And speaking of selecting plants, there is an entire section in Cool Plants for Cold Climates called “At the Nursery”. Here, I address topics such as how to choose a nursery and – a rarely discussed topic – how to identify the best of the best of a given kind of plant offered. For example, when faced with 20 shrubs of the same kind, what makes one the best choice versus those around it? There are lots of other shopping tips arranged by major plant group, annuals through trees.
4. What are some cold climate plants that you highly recommend and why?
This is always a challenging question for me because there are so many truly wonderful hardy plants available that, even in a book spanning well over two hundred pages, I was not able to include all of my favorites!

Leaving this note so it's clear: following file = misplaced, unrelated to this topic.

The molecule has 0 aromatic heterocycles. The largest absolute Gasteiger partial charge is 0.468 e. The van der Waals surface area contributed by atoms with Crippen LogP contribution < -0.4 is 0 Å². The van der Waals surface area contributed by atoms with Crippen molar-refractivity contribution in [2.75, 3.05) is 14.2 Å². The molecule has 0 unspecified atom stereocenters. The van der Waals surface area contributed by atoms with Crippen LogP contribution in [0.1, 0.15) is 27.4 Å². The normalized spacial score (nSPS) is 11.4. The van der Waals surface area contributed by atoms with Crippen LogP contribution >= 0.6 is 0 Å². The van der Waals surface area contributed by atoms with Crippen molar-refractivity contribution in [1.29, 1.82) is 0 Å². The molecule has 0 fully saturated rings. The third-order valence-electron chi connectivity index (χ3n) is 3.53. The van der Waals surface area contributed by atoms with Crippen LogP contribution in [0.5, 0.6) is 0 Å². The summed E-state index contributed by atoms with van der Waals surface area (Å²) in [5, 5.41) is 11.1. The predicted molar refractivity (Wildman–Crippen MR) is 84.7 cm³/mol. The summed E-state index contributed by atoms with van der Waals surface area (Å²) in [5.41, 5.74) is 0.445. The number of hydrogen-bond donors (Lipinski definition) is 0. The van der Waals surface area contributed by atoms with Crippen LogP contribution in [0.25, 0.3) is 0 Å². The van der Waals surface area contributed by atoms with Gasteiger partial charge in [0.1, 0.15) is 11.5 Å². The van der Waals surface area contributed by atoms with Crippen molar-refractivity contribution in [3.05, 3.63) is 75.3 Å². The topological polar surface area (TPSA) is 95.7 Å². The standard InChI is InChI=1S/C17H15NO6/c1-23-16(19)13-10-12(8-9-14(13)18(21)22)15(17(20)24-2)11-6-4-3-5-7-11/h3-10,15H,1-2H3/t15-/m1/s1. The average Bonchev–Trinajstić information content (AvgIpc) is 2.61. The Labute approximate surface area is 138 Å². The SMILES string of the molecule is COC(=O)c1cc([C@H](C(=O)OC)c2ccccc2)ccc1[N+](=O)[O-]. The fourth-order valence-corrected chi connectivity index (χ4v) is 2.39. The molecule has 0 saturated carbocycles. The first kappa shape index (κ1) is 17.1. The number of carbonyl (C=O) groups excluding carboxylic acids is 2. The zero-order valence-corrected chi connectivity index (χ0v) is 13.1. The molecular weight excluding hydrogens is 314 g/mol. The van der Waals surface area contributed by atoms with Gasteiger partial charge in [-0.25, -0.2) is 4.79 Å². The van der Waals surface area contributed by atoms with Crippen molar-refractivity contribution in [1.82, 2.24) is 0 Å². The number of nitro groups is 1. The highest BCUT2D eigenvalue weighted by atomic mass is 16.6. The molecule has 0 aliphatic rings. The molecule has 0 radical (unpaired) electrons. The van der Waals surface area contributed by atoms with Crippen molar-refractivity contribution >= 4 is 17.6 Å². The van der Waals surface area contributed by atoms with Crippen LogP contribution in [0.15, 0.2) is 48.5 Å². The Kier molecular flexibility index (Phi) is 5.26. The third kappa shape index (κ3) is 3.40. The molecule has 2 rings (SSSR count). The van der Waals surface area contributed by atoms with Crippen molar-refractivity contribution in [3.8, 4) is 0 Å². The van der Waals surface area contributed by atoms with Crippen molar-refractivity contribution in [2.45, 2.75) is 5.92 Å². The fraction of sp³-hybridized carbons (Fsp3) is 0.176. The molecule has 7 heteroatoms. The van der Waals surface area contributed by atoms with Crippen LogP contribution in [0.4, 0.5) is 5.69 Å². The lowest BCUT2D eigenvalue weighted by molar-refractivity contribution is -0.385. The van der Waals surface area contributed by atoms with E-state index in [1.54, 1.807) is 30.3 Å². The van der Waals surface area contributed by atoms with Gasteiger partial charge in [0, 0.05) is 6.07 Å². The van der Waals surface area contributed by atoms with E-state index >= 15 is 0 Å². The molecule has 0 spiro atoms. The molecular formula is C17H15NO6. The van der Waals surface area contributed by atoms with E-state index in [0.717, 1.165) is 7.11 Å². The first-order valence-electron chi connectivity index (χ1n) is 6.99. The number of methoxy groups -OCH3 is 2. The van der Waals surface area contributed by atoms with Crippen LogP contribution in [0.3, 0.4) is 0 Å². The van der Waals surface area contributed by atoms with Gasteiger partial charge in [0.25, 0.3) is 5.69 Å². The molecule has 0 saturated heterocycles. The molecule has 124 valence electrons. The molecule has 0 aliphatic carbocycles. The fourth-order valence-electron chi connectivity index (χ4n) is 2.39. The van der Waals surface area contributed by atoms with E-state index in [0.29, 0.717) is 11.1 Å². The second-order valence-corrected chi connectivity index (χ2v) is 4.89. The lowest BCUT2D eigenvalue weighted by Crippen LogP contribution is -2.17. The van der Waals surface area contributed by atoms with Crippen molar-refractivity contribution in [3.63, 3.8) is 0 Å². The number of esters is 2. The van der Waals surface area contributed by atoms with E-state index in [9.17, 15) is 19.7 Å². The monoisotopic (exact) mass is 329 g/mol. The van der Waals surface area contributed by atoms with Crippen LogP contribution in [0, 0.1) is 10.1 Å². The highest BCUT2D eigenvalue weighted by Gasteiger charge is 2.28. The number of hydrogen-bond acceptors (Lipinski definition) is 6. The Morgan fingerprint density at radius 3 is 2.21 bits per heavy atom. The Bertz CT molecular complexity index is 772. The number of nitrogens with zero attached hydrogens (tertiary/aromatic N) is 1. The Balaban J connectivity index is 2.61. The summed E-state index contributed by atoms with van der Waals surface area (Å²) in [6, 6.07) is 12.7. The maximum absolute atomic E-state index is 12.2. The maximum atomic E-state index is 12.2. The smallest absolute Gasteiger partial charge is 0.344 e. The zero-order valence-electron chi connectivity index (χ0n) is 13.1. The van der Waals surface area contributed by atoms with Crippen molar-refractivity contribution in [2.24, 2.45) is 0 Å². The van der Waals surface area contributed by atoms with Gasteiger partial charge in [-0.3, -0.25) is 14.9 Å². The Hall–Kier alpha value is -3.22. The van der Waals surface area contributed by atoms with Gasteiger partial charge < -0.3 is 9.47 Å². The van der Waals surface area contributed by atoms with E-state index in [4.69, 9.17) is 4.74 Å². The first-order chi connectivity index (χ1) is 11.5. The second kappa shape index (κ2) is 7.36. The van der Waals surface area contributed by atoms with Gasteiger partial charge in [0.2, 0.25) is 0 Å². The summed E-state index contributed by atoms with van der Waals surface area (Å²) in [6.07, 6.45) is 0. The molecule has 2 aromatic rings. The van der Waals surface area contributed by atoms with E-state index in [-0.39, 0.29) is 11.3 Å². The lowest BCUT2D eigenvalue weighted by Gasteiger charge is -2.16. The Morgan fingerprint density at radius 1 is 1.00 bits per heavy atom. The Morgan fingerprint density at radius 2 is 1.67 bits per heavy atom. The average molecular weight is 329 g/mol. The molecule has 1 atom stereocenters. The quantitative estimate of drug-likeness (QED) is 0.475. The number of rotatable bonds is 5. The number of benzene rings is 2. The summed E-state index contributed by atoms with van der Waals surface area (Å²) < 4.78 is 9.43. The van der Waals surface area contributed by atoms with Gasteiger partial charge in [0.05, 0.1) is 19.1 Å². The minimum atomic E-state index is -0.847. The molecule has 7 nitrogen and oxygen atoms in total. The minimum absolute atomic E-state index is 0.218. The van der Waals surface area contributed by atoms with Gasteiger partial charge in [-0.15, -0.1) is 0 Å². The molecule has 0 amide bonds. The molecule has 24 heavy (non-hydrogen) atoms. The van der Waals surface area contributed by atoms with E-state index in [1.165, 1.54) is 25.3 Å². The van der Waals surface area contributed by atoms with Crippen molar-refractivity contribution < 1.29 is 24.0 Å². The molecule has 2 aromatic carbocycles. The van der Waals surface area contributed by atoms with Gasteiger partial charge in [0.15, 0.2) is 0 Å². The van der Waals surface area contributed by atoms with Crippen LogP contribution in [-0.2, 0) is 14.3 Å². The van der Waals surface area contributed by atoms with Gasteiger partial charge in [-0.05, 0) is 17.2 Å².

That said, my very favorite, which is pictured on the cover of Cool Plants for Cold Climates, is Astrantia major (masterwort), a versatile plant that is well-adapted to cold climates. As a group the cultivars of this species offer some of the longest bloom periods, flowering non-stop in my garden from mid-June until September without deadheading! My preferred cultivar is ‘Hadspen Blood’ which flaunts masses of inch-and-a-half-wide intricate, deep carmine flowers arrayed in small clusters atop sturdy stems that stand erect to nearly three feet. Its dark green deeply-toothed and palm-shaped leaves combine well with both tiny and large foliage neighbors. Its versatility extends to the vase, where its cut flowers look fresh for well over two weeks in water and will hold their color quite well in dried arrangements.